Onboard, the aesthetic is more cool Scandinavian. The Delling is a classy vessel, with a streamlined blue-and-neutral interiors palette that's a soothing foil for the lavish extravagance of French cathedrals, museums and town halls along the route. Staterooms feature plenty of blond wood, bathrooms with heated floors and comfy beds that invite afternoon naps. There are no inside cabins, no casinos, no kids and no tacky group activities. And with a maximum of 190 passengers, the ship never feels crowded.
Viking prides itself on the quality of its shore excursions, offering a thoughtfully curated selection that really adds to the cultural enrichment experience of cruising. Many are included in the cruise fare; seven are complimentary on this trip. All guests are invited to join a walk in Avignon to the Pope's Palace and to take in a panoramic tour of Lyon.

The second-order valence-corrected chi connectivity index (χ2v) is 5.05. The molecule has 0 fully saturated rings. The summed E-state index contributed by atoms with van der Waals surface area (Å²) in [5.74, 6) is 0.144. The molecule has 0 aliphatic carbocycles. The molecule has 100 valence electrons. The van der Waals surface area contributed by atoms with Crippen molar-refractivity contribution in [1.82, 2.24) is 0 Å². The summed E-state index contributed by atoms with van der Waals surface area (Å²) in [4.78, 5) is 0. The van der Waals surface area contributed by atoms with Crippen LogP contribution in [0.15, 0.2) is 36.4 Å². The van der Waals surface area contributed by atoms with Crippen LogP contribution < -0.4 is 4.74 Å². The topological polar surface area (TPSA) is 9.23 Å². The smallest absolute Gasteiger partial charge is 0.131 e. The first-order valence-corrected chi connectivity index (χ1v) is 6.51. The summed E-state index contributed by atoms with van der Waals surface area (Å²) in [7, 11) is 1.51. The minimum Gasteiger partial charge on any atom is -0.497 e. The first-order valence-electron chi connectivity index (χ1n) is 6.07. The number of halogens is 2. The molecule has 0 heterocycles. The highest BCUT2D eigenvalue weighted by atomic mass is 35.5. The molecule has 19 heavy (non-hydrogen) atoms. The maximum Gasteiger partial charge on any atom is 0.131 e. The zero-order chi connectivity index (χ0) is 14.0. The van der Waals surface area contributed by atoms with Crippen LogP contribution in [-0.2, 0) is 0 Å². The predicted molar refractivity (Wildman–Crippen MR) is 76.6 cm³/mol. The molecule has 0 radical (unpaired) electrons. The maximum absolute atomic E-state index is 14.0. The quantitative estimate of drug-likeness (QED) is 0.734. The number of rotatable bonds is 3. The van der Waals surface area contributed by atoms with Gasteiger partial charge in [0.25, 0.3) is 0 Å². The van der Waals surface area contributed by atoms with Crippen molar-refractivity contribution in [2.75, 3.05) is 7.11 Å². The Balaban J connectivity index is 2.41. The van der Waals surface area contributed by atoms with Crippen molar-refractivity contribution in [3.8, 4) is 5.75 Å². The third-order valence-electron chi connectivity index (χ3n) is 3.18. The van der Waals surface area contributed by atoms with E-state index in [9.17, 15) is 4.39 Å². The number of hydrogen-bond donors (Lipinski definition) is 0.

An escorted outing to the medieval village of Viviers is included, as is a steam train ride to a scenic plateau in Tournon. Local guides are always employed and their knowledge of the areas we visit is impressive.
For those who want to dig deeper to see and do more during their time in France, the optional shore excursions present some charming opportunities. On the Unspoiled Camargue daytrip, guests will encounter the famous white horses, black bulls and pink flamingos of the region. An adventure for foodies in Beaujolais features truffle-hunting dogs, while a visit to the magnificent 2000-year-old Pont du Gard aqueduct inspires new respect for the enduring functionality of Roman architecture and engineering.